EU-Funds (EFRE): simplification of provisions (Working Group on the Structural Funds)
Report ID: 15


Ziel der Überprüfung im BKA sowie in den Ländern Burgenland, Salzburg und Vorarlberg war es, insbesondere zu beurteilen, in welchem Ausmaß unter den geltenden Rahmenbedingungen ausgewählte, in den Jahren 2008 bis 2011 in Kraft getretene EU–Maßnahmen zur vereinfachten Abwicklung von EU–Förderungen im Rahmen des Europäischen Fonds für Regionale Entwicklung (EFRE) in Österreich umgesetzt und ob die von der EU angestrebten Vereinfachungen auch auf Ebene der Förderungsempfänger wirksam wurden.

The audit of EU Regional Fund projects focused on the environment and environmentally friendly energy
Report ID: 45

1. This report concerns a coordinated audit performed by National Audit Office of Denmark (Rigsrevisionen) and the Gdansk Regional Branch of the Supreme Audit Office of the Republic of Poland (NIK) on the EU Regional Funds projects focused on the environment and environmentally friendly energy for the programme period 2007-2013.

2. The report contains information about programmes co-financed by the European Regional Development Fund (ERDF) including their administration, control follow-up, and how they are organised in Denmark and the Pomorskie Voivodship (region). The report is based on information gathered from national audits, the internet and other open sources.

3. In February 2010, Rigsrevisionen and the NIK engaged in a coordinated audit of environmental projects accepted to receive grants from the ERDF. The objective of the cooperation was for both Supreme Audit Institutions (SAIs) to gain comparable knowledge about the regional fund and find out whether administration and management of regional fund projects focused on the environment and environmentally friendly energy were adequate in the two countries. This was done on the basis of samples from environmental projects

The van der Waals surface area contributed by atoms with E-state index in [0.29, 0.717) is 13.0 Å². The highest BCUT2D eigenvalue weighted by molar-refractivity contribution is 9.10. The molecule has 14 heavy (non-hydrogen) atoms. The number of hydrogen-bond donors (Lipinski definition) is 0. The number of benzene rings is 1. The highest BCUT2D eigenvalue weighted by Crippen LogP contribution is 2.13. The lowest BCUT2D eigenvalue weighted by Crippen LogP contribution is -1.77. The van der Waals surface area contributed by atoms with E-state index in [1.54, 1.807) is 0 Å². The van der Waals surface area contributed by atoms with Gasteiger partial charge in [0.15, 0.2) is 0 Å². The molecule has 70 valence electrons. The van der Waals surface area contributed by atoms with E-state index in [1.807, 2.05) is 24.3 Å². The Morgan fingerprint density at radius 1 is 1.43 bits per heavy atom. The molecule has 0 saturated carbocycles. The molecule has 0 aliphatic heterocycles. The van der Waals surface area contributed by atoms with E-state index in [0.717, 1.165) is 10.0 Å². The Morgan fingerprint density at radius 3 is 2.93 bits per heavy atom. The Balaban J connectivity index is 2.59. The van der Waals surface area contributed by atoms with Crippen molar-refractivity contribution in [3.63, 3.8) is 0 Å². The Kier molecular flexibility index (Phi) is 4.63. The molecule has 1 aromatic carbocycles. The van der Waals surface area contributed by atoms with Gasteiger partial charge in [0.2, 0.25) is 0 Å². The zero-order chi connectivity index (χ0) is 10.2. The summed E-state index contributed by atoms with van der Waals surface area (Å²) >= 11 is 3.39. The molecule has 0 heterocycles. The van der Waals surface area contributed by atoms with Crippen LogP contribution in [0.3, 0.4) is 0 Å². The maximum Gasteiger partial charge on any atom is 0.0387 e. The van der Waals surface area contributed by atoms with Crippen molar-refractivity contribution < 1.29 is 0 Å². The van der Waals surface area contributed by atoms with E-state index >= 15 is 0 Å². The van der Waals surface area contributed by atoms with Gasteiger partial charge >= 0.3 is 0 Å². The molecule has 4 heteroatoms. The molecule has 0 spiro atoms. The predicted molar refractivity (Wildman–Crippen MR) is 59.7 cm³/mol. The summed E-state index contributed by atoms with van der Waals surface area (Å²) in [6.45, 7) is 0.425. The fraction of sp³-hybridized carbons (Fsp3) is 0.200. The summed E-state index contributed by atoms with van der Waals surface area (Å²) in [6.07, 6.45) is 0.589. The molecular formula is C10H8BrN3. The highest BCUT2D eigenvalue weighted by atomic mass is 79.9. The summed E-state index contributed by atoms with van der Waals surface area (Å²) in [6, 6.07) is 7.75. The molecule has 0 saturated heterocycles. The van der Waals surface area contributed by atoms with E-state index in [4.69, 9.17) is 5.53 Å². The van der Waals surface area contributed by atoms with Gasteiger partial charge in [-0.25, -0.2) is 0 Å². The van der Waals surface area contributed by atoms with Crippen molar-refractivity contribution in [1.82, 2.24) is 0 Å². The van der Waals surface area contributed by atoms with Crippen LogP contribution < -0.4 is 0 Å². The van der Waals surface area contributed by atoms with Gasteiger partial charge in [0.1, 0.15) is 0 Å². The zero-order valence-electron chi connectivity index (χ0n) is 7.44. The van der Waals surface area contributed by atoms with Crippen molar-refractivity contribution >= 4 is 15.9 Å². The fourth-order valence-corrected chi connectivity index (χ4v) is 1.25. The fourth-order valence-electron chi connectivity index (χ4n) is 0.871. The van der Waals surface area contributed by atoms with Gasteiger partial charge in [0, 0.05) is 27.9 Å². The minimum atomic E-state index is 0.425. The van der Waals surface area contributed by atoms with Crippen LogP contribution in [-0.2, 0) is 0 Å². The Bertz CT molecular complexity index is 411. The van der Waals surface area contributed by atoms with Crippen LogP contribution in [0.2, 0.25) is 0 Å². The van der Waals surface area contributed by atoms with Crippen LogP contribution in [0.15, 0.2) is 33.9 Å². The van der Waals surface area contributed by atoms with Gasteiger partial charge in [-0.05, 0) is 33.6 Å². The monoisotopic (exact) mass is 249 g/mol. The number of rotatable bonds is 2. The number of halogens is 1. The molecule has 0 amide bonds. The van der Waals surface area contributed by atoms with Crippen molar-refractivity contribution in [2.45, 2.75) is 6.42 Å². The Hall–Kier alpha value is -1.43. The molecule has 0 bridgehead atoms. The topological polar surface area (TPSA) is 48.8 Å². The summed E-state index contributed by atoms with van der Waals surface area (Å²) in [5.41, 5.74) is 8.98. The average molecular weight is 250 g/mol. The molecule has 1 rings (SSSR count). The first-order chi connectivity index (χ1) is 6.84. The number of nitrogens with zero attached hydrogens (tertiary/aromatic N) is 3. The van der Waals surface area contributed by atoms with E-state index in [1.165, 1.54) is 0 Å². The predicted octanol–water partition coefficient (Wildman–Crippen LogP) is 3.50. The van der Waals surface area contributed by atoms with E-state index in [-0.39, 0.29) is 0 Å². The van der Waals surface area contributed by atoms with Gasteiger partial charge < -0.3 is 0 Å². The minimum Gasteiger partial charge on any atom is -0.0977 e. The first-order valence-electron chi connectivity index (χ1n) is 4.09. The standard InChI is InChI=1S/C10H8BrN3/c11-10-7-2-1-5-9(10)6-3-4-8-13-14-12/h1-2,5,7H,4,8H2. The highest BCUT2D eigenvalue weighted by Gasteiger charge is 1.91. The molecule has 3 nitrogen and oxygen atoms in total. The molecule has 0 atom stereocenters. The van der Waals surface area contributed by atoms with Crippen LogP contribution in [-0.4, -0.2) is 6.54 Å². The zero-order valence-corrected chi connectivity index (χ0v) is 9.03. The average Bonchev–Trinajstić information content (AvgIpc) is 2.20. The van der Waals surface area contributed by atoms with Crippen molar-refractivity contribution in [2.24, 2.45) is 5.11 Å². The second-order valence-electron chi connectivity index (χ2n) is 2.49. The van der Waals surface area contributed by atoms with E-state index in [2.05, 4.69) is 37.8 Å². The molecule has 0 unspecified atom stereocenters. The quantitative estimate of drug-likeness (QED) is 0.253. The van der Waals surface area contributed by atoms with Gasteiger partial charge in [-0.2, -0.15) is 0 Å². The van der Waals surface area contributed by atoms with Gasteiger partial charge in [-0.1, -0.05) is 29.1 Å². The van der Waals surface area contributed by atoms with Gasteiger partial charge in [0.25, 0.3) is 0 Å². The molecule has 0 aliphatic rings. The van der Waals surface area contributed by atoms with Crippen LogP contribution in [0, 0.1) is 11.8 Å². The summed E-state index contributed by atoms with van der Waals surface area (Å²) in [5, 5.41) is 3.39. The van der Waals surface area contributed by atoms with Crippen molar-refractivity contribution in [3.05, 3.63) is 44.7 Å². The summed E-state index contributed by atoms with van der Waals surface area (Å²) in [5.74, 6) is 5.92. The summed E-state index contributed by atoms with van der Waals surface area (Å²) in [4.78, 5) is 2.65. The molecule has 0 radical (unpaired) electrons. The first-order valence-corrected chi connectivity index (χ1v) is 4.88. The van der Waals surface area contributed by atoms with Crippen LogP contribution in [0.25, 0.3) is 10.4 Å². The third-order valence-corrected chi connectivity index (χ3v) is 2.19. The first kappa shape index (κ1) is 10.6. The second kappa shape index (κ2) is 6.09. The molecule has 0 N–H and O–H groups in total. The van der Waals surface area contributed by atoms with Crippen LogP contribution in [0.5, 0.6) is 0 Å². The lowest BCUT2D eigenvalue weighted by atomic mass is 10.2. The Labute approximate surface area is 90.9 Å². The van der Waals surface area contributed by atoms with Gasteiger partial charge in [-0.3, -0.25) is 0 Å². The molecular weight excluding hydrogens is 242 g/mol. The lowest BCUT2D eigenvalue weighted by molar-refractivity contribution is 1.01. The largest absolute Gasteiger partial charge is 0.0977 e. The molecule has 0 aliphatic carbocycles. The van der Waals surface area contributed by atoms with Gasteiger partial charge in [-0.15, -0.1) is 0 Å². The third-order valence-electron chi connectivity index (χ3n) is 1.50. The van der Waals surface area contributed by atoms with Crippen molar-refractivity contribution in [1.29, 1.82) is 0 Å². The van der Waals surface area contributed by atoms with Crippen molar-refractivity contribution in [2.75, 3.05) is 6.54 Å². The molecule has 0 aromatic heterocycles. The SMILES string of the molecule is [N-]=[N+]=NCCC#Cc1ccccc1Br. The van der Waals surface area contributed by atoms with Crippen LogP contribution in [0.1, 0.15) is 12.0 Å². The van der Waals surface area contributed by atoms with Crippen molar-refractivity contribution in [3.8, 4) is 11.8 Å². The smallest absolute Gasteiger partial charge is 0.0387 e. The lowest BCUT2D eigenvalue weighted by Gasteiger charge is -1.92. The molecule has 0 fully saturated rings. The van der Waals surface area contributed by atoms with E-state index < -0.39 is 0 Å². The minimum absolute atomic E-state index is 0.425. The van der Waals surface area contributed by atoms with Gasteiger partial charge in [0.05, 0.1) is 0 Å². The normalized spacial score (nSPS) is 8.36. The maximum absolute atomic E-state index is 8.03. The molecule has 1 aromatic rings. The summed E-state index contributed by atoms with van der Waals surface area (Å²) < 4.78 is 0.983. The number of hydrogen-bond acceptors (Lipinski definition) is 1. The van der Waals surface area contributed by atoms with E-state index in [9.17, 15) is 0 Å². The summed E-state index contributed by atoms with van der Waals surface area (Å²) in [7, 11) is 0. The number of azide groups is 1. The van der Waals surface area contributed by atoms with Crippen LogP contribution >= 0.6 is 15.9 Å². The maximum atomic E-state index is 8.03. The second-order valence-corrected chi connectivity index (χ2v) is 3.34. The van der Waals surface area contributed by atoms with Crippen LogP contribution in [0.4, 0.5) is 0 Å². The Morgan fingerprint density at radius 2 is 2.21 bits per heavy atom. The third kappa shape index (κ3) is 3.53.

accepted to receive grants from the ERDF in the period 2007-2009.

4. Furthermore, the purpose of conducting the audit as a coordinated audit was to identify examples of ‘good practice’ on the basis of the audit findings to the benefit of both SAIs and the administrations in the two countries.

5. Rigsrevisionen and the NIK have each performed the audit relating to Denmark and the Pomorskie Voivodship, respectively. These audits have been reported separately to the administrations in the two countries.

6. On the basis of these reports, this joint report with examples of “good practice” has been drawn up. The results of the Danish audit, the conclusions of the joint audit and the examples
of ‘good practice’ will form part of Rigsrevisionen’s report to the Danish parliament on
the audit of EU funds for 2009 while the findings of the Polish audit were included in the information
on the audit results published by the NIK.

Report on the parallel audit on the simplification of regulations in Structural Funds
Report ID: 66

In 2011, the Contact Committee of the heads of Supreme Audit Institutions (SAI) of the Member States of the European Union (EU) and the European Court of Auditors (ECA) mandated the Working Group on Structural Funds to continue its review of issues relating to Structural Funds, more specifically, to carry out a parallel audit on the ‘Simplification of the Regulations in Structural Funds.’
The Working Group consisted of 12 EU Member State SAIs and audited the impact of nine simplification measures. The following are the key conclusions:

 In general, the simplification measures were infrequently used and affected only a small proportion of all projects, largely due to a number of factors relating to the management of Structural Funds at national and supranational level, including:
• Introduction at a late stage by amendatory regulations;
• Not all measures were suitable for all Operational Programmes (OP) and/or projects;
• Limitations relating to the resources required for the implementation of measures; and
• A lack of clarity and legal certainty experienced by national authorities.

 Whenever the measures were used, most of them were considered to represent genuine simplification. Factors relating to why national authorities chose not to use the measures differed considerably, depending on the European system1, the national legal system, the organisation of Structural Funds in each Member State, as well as the specific features of each OP. These conditions influenced the potential scope of application of measures and their respective benefit.

The key findings of the report were the following:
 Measures 1, 2 and 3 (flat-rate for indirect costs, flat-rate costs based on standard scales of unit cost, lump sums):